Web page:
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‘Maybe the number of good days will surprise you’ - Author unable to write another book due to dementia puts pen to paper to give others hope

PUBLISHED: 16:36 27 November 2017 | UPDATED: 11:02 28 November 2017

Justin Cork, a community mental health nurse in the Norfolk and Suffolk NHS Foundation Trust (NSFT) dementia and complexity in later life team (DCLL). Photo: NSFT

Justin Cork, a community mental health nurse in the Norfolk and Suffolk NHS Foundation Trust (NSFT) dementia and complexity in later life team (DCLL). Photo: NSFT

NSFT

“Grab hold of the good days and enjoy them.”

That was the advice given by a north Norfolk author diagnosed with dementia, who is determined to enjoy life to the full.

Alan Childs, 74, from Sheringham, was diagnosed with Lewy body dementia, in February 2016 and although he dreamed of writing another book the effect the illness had on his concentration and dexterity made it impossible.

But rather than retreat into his illness, Mr Childs has used his writing skills to instead share his story and give others hope.

Mr Childs, who taught at primary and middle schools in Norfolk with a passion for English and history, retired in 1994. And with his passion for the county’s yesteryear and children’s books, he has since published around 20 titles.

His talent has allowed him to show his appreciation for the team who care for him from Norfolk and Suffolk NHS Foundation Trust (NSFT) - and give hope to others with a similar diagnosis.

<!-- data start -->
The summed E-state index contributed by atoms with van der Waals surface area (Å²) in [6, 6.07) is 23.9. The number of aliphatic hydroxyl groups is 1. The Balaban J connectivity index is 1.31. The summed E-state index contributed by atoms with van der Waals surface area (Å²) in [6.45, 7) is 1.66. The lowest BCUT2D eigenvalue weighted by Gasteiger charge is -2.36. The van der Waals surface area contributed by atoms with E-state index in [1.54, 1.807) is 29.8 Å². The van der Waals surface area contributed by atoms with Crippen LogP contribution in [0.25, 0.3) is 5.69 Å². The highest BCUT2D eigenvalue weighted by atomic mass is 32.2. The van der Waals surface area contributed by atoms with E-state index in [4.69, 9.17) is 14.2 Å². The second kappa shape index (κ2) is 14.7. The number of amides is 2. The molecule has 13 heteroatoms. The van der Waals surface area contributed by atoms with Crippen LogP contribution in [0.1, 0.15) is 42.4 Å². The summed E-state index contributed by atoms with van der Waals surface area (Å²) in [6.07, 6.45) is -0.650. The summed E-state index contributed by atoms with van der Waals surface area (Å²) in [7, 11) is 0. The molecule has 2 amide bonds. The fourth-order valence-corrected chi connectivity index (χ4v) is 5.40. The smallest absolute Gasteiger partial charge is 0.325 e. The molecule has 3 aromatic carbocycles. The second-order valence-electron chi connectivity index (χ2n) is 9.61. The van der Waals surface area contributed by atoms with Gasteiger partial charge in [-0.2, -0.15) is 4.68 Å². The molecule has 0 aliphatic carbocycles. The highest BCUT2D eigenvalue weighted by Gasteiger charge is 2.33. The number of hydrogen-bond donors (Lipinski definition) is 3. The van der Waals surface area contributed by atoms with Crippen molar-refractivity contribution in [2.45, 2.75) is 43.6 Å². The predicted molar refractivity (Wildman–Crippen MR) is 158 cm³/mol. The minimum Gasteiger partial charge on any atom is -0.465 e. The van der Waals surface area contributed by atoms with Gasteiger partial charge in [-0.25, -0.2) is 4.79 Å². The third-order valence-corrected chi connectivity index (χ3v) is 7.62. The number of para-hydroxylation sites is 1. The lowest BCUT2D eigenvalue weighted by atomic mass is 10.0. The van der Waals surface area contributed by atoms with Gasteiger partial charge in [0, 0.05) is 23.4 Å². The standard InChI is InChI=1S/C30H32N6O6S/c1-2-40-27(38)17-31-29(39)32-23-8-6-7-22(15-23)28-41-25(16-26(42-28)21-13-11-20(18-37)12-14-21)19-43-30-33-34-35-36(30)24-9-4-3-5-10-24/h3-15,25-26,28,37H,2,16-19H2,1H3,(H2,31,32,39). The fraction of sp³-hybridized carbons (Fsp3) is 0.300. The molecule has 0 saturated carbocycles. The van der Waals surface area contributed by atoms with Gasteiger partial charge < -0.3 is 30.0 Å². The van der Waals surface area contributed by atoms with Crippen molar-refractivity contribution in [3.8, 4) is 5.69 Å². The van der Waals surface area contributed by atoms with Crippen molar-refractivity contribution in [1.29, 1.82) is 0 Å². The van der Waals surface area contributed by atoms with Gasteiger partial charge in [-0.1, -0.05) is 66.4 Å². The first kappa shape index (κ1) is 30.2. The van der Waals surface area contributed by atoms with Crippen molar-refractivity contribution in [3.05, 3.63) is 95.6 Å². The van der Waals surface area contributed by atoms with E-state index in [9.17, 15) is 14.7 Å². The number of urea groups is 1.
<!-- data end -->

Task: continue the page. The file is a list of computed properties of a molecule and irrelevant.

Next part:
Mr Childs, who also enjoys going away on holidays, playing his clarinet and attending photography and painting classes, said: “All dementias are serious, but we have been wonderfully blessed on our journey by having a team of marvellous medics. These specialists have been able to come to our house for every consultation.”

He added: “There will be ups and downs, but perhaps the secret is to grab hold of the good days and enjoy them. Maybe the number of good days will surprise you.”

Mr Childs lives at home with his wife, 69-year-old Sarah, a former NHS physiotherapist. And he receives support from NSFT’s dementia and complexity in later life team (DCLL), based at the Julian Hospital, in Norwich.

Justin Cork, a community mental health nurse in the team added: “Alan had been thinking about writing another book for some time, but his condition has affected his ability to concentrate and his dexterity, so this was no longer achievable. I encouraged Alan to write a short article about his experiences since being diagnosed with dementia, to give him a positive focus, and to show him that he can still impact others with his writing.”

If you are concerned about dementia (your memory), or someone else’s, please contact your GP for advice.

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